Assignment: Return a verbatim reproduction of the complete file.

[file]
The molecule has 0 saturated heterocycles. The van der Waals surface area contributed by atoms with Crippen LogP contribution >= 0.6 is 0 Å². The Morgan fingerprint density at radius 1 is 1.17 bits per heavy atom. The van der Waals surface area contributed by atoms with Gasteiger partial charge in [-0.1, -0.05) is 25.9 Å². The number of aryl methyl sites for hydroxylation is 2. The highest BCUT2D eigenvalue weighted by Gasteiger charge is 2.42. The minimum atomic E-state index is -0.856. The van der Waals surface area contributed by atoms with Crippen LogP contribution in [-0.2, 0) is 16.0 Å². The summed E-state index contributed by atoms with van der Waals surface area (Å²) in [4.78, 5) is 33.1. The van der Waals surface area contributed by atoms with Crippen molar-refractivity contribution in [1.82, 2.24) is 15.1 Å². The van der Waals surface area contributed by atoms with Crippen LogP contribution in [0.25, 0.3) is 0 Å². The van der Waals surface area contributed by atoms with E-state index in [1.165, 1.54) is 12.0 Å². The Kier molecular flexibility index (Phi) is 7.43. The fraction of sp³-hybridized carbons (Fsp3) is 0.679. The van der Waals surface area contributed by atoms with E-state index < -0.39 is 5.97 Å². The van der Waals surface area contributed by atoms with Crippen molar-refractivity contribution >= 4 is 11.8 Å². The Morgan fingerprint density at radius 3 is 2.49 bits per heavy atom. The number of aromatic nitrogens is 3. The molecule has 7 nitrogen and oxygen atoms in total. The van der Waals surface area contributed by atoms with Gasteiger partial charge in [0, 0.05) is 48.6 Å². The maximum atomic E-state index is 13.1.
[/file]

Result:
The molecule has 0 saturated heterocycles. The van der Waals surface area contributed by atoms with Crippen LogP contribution >= 0.6 is 0 Å². The Morgan fingerprint density at radius 1 is 1.17 bits per heavy atom. The van der Waals surface area contributed by atoms with Gasteiger partial charge in [-0.1, -0.05) is 25.9 Å². The number of aryl methyl sites for hydroxylation is 2. The highest BCUT2D eigenvalue weighted by Gasteiger charge is 2.42. The minimum atomic E-state index is -0.856. The van der Waals surface area contributed by atoms with Crippen LogP contribution in [-0.2, 0) is 16.0 Å². The summed E-state index contributed by atoms with van der Waals surface area (Å²) in [4.78, 5) is 33.1. The van der Waals surface area contributed by atoms with Crippen molar-refractivity contribution in [1.82, 2.24) is 15.1 Å². The van der Waals surface area contributed by atoms with Crippen LogP contribution in [0.25, 0.3) is 0 Å². The van der Waals surface area contributed by atoms with E-state index in [1.165, 1.54) is 12.0 Å². The Kier molecular flexibility index (Phi) is 7.43. The fraction of sp³-hybridized carbons (Fsp3) is 0.679. The van der Waals surface area contributed by atoms with E-state index < -0.39 is 5.97 Å². The van der Waals surface area contributed by atoms with Crippen molar-refractivity contribution >= 4 is 11.8 Å². The Morgan fingerprint density at radius 3 is 2.49 bits per heavy atom. The number of aromatic nitrogens is 3. The molecule has 7 nitrogen and oxygen atoms in total. The van der Waals surface area contributed by atoms with Gasteiger partial charge in [0, 0.05) is 48.6 Å². The maximum atomic E-state index is 13.1.